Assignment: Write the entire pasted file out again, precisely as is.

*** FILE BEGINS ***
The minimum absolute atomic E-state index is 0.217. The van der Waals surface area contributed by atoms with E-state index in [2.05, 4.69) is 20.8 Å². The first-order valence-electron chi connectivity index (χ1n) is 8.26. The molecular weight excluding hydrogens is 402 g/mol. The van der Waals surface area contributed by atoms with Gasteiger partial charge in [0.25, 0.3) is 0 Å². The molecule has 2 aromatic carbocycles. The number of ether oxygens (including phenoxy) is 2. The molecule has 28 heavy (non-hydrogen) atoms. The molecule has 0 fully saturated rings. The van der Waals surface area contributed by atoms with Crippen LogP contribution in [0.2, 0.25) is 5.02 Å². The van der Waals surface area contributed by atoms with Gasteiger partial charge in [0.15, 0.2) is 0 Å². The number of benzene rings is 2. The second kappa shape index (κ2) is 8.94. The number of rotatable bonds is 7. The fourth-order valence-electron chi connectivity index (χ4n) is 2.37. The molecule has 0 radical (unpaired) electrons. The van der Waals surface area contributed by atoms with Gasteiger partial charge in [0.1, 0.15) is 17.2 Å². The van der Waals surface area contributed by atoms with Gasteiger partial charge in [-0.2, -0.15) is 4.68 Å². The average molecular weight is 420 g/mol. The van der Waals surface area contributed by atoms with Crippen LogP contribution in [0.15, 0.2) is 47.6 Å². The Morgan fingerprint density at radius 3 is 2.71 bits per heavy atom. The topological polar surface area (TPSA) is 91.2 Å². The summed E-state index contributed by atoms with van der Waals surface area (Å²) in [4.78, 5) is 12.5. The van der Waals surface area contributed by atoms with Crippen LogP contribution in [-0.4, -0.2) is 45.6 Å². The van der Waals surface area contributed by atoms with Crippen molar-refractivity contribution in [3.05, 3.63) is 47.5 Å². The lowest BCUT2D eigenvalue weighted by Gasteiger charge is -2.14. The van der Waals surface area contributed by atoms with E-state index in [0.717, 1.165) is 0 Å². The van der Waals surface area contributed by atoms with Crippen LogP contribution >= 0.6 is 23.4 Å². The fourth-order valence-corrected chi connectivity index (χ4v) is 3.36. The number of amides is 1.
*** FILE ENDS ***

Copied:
The minimum absolute atomic E-state index is 0.217. The van der Waals surface area contributed by atoms with E-state index in [2.05, 4.69) is 20.8 Å². The first-order valence-electron chi connectivity index (χ1n) is 8.26. The molecular weight excluding hydrogens is 402 g/mol. The van der Waals surface area contributed by atoms with Gasteiger partial charge in [0.25, 0.3) is 0 Å². The molecule has 2 aromatic carbocycles. The number of ether oxygens (including phenoxy) is 2. The molecule has 28 heavy (non-hydrogen) atoms. The molecule has 0 fully saturated rings. The van der Waals surface area contributed by atoms with Crippen LogP contribution in [0.2, 0.25) is 5.02 Å². The van der Waals surface area contributed by atoms with Gasteiger partial charge in [0.15, 0.2) is 0 Å². The number of benzene rings is 2. The second kappa shape index (κ2) is 8.94. The number of rotatable bonds is 7. The fourth-order valence-electron chi connectivity index (χ4n) is 2.37. The molecule has 0 radical (unpaired) electrons. The van der Waals surface area contributed by atoms with Gasteiger partial charge in [0.1, 0.15) is 17.2 Å². The van der Waals surface area contributed by atoms with Gasteiger partial charge in [-0.2, -0.15) is 4.68 Å². The average molecular weight is 420 g/mol. The van der Waals surface area contributed by atoms with Crippen LogP contribution in [0.15, 0.2) is 47.6 Å². The Morgan fingerprint density at radius 3 is 2.71 bits per heavy atom. The topological polar surface area (TPSA) is 91.2 Å². The summed E-state index contributed by atoms with van der Waals surface area (Å²) in [4.78, 5) is 12.5. The van der Waals surface area contributed by atoms with Crippen LogP contribution in [-0.4, -0.2) is 45.6 Å². The van der Waals surface area contributed by atoms with Crippen molar-refractivity contribution in [3.05, 3.63) is 47.5 Å². The lowest BCUT2D eigenvalue weighted by Gasteiger charge is -2.14. The van der Waals surface area contributed by atoms with E-state index in [0.717, 1.165) is 0 Å². The van der Waals surface area contributed by atoms with Crippen LogP contribution >= 0.6 is 23.4 Å². The fourth-order valence-corrected chi connectivity index (χ4v) is 3.36. The number of amides is 1.